It was very interesting to see how they collected data. To no surprise the only vegetation data collected was on trees that showed a pattern and those they hadn’t seen before. It would be physically impossible to collect data on each species in a week. We encountered some really strange looking plants like the balloon plant, which had little balloon like sacks filled with seeds and covered in thorns. We also found a lot of the plant found here at the barn, pictured below; they close when you touch them! I could spend hours playing with them.

With the common product due date coming sooner I’ve started to think more about what I want to focus on for my individual project. I’m really leaning towards contemplating a question that will involve vegetation and hydrology. Although this was my original idea, it’s a lot more solid now that I’ve been out in the field and seen how they connect.

Once Kerry and I finish cleaning up our data tables, so we can hopefully finish tomorrow, we are going to watch Jurassic Park!

Day 9: Data Collection Continues

Posted on June 11, 2013 by Julianna Aguilar

Everyone was up bright and early as usual. With our new set stations in the kitchen breakfast and lunch making went fairly smooth and a lot faster than yesterday. Avocados are a new staple here which makes me very happy! We left earlier than yesterday which was nice because it was a lot cooler. Some of us were dropped off near our “base station” near the Moai and others were taken further up into the valley. Kerry and I worked our way down into the coast and collected several data points along the way. With a new idea of what our final product should be we didn’t focus too much on logging every road, since Ecognition will allow us to classify all objects similar to be the same.


At the beach we focused on sand color, size of the grain, and predominant wash up (plant, shell, rock). We noticed many rock walls and decided to categorize it under rock-piles, in the features we included anthropogenic or natural; these rock barriers would be listed as anthropogenic. So far the only sand color we’ve seen is brown and grain size has been fine. I’m curious to see if we can go back to the beach and wade into the water a little bit. If the sand becomes coarser as we move into the water, that’s probably a sign that there is a coral bed nearby.

Here is a very cool rock we spotted while on the beach!

We also continued to collect points of the roads and finally encountered a dirt road, which is good, and a few more gravel. After venturing off into a gated area, we discovered a series of ponds. Some ponds seemed to serve the purpose of drinking holes for the animals found on the property; others may have been part of a marsh that we ran into when trying to find a shortcut back to the beach. Even if collecting water features isn’t a part of our immediate data collection, we decided to take down points so we could share them with the hydrology group.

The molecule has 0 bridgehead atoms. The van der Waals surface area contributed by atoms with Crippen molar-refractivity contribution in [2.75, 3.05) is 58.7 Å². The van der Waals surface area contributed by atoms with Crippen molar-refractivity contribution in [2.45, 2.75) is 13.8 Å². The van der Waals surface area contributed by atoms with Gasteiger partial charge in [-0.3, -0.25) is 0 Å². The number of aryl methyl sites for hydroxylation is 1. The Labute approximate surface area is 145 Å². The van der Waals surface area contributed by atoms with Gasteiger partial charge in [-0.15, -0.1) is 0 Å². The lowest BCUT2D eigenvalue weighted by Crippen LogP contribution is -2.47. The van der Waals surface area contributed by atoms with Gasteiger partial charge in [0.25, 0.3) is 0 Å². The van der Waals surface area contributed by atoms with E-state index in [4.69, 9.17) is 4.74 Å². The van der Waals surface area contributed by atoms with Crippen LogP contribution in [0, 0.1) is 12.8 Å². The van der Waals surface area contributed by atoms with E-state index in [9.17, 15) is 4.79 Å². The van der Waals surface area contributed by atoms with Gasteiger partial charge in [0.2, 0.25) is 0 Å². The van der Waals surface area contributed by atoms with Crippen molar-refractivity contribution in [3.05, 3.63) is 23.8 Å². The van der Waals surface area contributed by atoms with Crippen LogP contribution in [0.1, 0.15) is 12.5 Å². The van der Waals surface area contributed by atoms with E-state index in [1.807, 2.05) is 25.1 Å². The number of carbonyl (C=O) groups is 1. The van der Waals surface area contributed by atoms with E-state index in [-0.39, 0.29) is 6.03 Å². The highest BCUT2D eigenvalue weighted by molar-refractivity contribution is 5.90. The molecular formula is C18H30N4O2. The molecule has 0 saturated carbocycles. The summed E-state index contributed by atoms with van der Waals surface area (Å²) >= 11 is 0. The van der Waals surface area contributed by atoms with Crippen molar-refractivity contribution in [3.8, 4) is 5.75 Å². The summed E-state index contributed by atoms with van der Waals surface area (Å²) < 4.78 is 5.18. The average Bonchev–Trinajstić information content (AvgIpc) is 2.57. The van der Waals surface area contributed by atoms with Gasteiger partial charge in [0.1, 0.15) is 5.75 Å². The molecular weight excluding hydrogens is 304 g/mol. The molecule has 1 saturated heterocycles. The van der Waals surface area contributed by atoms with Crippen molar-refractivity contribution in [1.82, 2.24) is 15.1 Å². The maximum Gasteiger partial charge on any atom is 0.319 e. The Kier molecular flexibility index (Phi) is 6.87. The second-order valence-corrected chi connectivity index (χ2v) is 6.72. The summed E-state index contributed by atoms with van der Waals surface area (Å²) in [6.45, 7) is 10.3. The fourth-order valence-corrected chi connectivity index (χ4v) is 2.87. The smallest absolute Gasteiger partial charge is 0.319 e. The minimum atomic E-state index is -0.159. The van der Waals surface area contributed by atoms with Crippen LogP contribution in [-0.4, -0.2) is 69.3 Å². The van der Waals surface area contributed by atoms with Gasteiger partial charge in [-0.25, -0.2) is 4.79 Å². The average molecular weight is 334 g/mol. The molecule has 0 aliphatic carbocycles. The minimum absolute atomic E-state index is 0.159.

After a long day out in the field it was finally time to go home! We were all drained and ready for dinner! Before we could think about dinner though, we downloaded our new data and exported the file to ArcMap so we could give the grad students a general idea of how much area we’ve covered.


Day 8: Field Work Begins

Posted on June 10, 2013 by Julianna Aguilar

I’m not quite sure if I’ve developed allergies or if Paul gave me his cold. Needless to say, it’s tuff to get used to this kind of humid sticky air, but even more difficult when your nose is congested. Breakfast went well; most of us were up by 6 and ready to start the day.  The process of lunch making was a little hectic with everyone in one general area and sandwich bread flailing around every surface of the counter. After getting our data dictionaries together we headed off to Koaloa Ranch.  Having taken classes that focused on gathering data to create a map, I recognized the time consuming issues that could evolve. For example, my geographer’s toolbox class required each individual student to map and classify every tree on campus! Needless to say the process was extremely time consuming! The fact that we can program our GPS units, in this case trimbles, with any feature/attribute table we need is awesome! A major time saver.

Koaloa Ranch is beautiful! Even though we were given a tour yesterday, there’s nothing like going out into the field and exploring the many wonders of Oahu on your own. Stepping out into the humid air was a little tough. Coming from central California I’m very used to the heat, it’s in the 100’s back home, humidity not so much. It actually wasn’t even hot, I think temperatures topped off in the 80’ s today, but the humidity took it to an entirely different level.

Kerry and I ground trothed the East side of the valley and were able to collect data on several roads and man-made objects and structures. We quickly noticed we would need to add a new category to our data dictionary, cattle guards. After only a few short hours we were starting to feel the heat! So much walking and so much humidity! Lunch couldn’t have come sooner. After lunch it seemed like the rain gods had finally heard our cries and a short drizzle of rain never seemed so beautiful.

As day one of data collection came to a closing we were informed we could later go to foodland. I jumped on this opportunity and got the medicine I needed! Hopefully this cold goes away as quickly as it appeared. Shelby and I had veggie burgers for dinner, we really couldn’t have asked for more! The cough medicine is starting to take its toll, hopefully a long night of sleep awaits me.

About Julianna Aguilar

I am an incoming senior at CSU Stanislaus with a major in Geography. My concentrations include Physical Geography and Environmental Studies as well as Geospatial Technology. I am pursuing a minor in Environmental and Resource Studies. I enjoy outside activities, specifically hiking and rock collecting.